5 Questions A CEO Should Ask A Marketing Department Or Outsource Firm

Marketing has long been thought of as part art and part science. While creative and innovative thinking still plays a major role throughout the process, a wide range of post-modern tools are now available to bring more and more science into the equation. Companies with leaders who embrace these tools will enjoy a distinct advantage of the competition. With the marketing landscape evolving at lightning speed, there are a number of key concepts that CEOs need to get their arms around in order to execute a focused, productive and profitable marketing effort. Here are ten to consider.

What is my cost per lead? 

The fact is, too many CEOs have no idea what it costs to obtain qualified leads and convert them to bona fide customers. Before calculating your true cost per lead, you need to gather up all the costs – from all departments – that are dedicated to the generation of leads. These are not only the production and media costs generated but also include many other soft expenses that often are overlooked. It’s equally important for your organization to reach a consensus on what constitutes a qualified lead. Does it include anyone who puts a business card in a fishbowl at your tradeshow booth or the tire-kickers you never really had a chance of selling in the first place? Once all of the expenses are accounted for and you’ve separated the qualified from the non-qualified leads, there is a corollary need to put effective systems in place to track the overall new-business lead generation effort – while quantifying your marketing value add. Fortunately, there are a plethora of Web 2.0 tools available for you to do this in a low cost, efficient way. Until these questions are answered, it’s impossible to figure out what a genuine lead is truly costing you. This is key knowledge for determining the investment needed to produce the desired levels of leads, sales and income for the years ahead.

What is the lifetime value of my customers? 

There’s a tendency to underestimate the cost of prospecting for new customers. What’s even more dangerous is the tendency to underestimate the bottom-line effect of losing a loyal customer.

Let’s suppose your average customer spends about $1,500 in a year. If your average gross profit is 30% – and the typical customer stays with you for 5 years – that customer is worth $2,250. If your company is spending more than $2,000 each to attract new customers, you may want to rethink your strategy. When an enterprise employs these kinds of metrics, it tends to place greater emphasis on customer service, retention, and long-term satisfaction and far less on the mad rush to maximize short-term sales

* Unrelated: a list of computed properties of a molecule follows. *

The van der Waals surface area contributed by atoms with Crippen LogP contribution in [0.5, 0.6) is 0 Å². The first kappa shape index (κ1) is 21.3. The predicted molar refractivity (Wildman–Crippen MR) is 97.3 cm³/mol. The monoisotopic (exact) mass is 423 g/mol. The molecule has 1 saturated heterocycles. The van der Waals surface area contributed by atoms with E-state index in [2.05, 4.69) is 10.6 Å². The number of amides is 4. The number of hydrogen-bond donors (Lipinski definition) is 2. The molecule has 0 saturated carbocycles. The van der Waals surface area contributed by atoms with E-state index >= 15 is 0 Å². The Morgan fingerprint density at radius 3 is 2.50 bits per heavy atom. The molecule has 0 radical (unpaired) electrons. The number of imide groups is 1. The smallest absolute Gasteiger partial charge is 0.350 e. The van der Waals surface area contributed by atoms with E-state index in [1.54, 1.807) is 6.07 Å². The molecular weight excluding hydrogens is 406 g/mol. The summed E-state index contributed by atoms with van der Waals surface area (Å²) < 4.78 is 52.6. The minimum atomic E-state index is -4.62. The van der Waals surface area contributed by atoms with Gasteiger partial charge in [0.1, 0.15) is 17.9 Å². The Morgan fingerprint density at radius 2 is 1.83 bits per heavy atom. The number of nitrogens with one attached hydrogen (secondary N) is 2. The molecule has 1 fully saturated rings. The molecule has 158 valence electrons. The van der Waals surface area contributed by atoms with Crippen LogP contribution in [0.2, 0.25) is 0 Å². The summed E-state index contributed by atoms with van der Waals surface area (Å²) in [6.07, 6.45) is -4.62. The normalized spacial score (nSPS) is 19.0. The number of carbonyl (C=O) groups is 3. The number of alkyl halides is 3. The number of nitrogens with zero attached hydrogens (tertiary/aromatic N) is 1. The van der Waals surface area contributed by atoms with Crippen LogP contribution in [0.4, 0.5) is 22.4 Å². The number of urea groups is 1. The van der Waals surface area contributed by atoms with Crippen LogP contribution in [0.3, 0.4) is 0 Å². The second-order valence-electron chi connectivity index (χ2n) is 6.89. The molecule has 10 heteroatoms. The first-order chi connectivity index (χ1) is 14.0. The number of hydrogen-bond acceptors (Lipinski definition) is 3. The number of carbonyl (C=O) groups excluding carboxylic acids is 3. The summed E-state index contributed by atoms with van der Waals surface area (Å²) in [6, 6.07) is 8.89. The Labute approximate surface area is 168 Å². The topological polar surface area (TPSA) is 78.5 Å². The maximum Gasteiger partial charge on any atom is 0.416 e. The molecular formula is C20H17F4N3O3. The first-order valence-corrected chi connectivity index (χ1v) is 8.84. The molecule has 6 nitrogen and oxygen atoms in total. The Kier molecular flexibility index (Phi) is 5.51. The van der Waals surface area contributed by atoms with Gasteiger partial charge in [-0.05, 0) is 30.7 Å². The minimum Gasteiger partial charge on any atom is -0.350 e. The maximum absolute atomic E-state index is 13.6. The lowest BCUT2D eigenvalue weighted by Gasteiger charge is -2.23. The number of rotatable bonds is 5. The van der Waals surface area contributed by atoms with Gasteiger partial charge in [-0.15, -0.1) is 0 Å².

How should I determine my marketing budget? 

Too often, companies base their marketing budget on what they did last year – with a little something extra to account for inflation. After all, the business was decent, so the marketing plan must have worked in some way, shape or form. This generalized kind of thinking just doesn’t cut it anymore in today’s lean, unforgiving economy. A company needs to take a look at what has really worked – over a one-, two- or five-year timeframe – based on detailed quantification of previous results and return on marketing spend. The old saying goes: “Half the money I spend on advertising is wasted. The problem is, I don’t know which half.” In this new millennium, it’s more imperative than ever to convert marketing from an art to a science. To know what your efforts are costing in each specific channel. And to have an equally clear picture of what those efforts are adding to the sales pipeline and bottom line.

What is the optimal channel mix to maximize my marketing ROI? 

Aggregate and industry averages can offer ballpark ideas on how to construct a marketing channel mix. However, an effective optimization process depends on a number of factors. The first step is to determine which channels best fit the communication and engagement profile of your target demographic. Is it time-pressed executives who prefer the ‘cut-to-the-chase’ nature of search engines, email, and RSS? Technicians, who place great value on trusted trade pubs and e-zines? Teens, who go into withdrawal without their Facebook and Twitter? Or seniors who spend little to no time on the Web? Once you’ve made these determinations, it’s time to take a hard look at the performance metrics of the various options within each medium. Additionally, these metrics can vary according to specific sub-markets, seasonal considerations, and so on. The more you drill down and clarify the possibilities, the more you can optimize your channel mix toward maximizing return.

What is my return on marketing investment? 

Return on marketing investment (ROMI) has arguably become the most significant metric for a company to track and monitor. It’s certainly a statistical area that CMOs need to have under their command to maintain real credibility in the boardroom. Short term ROMI is a relatively simple index. This calculates the revenue dollars produced – and/or market share and contribution margin – for every dollar of marketing spend. On the other hand, long term ROMI indices often include less-tangible results such as brand awareness and the overall market value of the enterprise – all of which enables enterprises to prioritize marketing and other investments on a more empirical basis.